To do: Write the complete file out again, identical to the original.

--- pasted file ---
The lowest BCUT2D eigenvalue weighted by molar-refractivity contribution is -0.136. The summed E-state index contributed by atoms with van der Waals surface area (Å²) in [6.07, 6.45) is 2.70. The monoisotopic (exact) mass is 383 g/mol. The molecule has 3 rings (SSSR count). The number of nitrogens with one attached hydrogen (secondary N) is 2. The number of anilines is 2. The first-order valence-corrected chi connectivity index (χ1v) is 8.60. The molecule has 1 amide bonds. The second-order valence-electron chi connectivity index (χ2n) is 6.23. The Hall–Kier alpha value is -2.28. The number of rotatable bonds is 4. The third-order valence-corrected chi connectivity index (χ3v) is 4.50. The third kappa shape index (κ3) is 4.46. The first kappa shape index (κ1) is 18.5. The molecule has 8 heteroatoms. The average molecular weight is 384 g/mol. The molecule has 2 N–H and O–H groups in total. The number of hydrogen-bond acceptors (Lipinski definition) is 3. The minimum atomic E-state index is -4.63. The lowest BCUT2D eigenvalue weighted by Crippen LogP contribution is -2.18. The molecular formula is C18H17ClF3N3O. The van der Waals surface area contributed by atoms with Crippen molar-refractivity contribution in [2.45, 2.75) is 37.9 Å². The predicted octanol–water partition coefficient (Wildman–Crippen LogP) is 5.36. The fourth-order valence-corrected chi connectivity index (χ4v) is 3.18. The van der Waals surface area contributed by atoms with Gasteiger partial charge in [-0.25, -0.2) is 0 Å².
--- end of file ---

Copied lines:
The lowest BCUT2D eigenvalue weighted by molar-refractivity contribution is -0.136. The summed E-state index contributed by atoms with van der Waals surface area (Å²) in [6.07, 6.45) is 2.70. The monoisotopic (exact) mass is 383 g/mol. The molecule has 3 rings (SSSR count). The number of nitrogens with one attached hydrogen (secondary N) is 2. The number of anilines is 2. The first-order valence-corrected chi connectivity index (χ1v) is 8.60. The molecule has 1 amide bonds. The second-order valence-electron chi connectivity index (χ2n) is 6.23. The Hall–Kier alpha value is -2.28. The number of rotatable bonds is 4. The third-order valence-corrected chi connectivity index (χ3v) is 4.50. The third kappa shape index (κ3) is 4.46. The first kappa shape index (κ1) is 18.5. The molecule has 8 heteroatoms. The average molecular weight is 384 g/mol. The molecule has 2 N–H and O–H groups in total. The number of hydrogen-bond acceptors (Lipinski definition) is 3. The minimum atomic E-state index is -4.63. The lowest BCUT2D eigenvalue weighted by Crippen LogP contribution is -2.18. The molecular formula is C18H17ClF3N3O. The van der Waals surface area contributed by atoms with Crippen molar-refractivity contribution in [2.45, 2.75) is 37.9 Å². The predicted octanol–water partition coefficient (Wildman–Crippen LogP) is 5.36. The fourth-order valence-corrected chi connectivity index (χ4v) is 3.18. The van der Waals surface area contributed by atoms with Gasteiger partial charge in [-0.25, -0.2) is 0 Å².